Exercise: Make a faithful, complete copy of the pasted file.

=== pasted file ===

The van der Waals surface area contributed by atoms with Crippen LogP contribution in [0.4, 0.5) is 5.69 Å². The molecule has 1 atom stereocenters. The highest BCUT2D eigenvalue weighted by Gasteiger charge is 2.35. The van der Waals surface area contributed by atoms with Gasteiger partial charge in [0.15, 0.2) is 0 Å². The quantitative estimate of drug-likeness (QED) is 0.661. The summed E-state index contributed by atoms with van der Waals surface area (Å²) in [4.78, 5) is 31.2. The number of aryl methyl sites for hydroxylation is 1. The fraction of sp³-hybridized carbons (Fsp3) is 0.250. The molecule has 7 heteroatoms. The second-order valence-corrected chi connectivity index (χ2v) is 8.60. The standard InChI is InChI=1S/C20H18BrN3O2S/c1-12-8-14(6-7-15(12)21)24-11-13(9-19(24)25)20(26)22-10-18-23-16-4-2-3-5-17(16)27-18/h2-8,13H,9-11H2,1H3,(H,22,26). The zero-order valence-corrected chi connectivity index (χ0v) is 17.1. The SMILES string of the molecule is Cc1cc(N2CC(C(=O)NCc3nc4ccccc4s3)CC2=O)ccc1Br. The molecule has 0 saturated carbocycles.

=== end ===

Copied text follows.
The van der Waals surface area contributed by atoms with Crippen LogP contribution in [0.4, 0.5) is 5.69 Å². The molecule has 1 atom stereocenters. The highest BCUT2D eigenvalue weighted by Gasteiger charge is 2.35. The van der Waals surface area contributed by atoms with Gasteiger partial charge in [0.15, 0.2) is 0 Å². The quantitative estimate of drug-likeness (QED) is 0.661. The summed E-state index contributed by atoms with van der Waals surface area (Å²) in [4.78, 5) is 31.2. The number of aryl methyl sites for hydroxylation is 1. The fraction of sp³-hybridized carbons (Fsp3) is 0.250. The molecule has 7 heteroatoms. The second-order valence-corrected chi connectivity index (χ2v) is 8.60. The standard InChI is InChI=1S/C20H18BrN3O2S/c1-12-8-14(6-7-15(12)21)24-11-13(9-19(24)25)20(26)22-10-18-23-16-4-2-3-5-17(16)27-18/h2-8,13H,9-11H2,1H3,(H,22,26). The zero-order valence-corrected chi connectivity index (χ0v) is 17.1. The SMILES string of the molecule is Cc1cc(N2CC(C(=O)NCc3nc4ccccc4s3)CC2=O)ccc1Br. The molecule has 0 saturated carbocycles.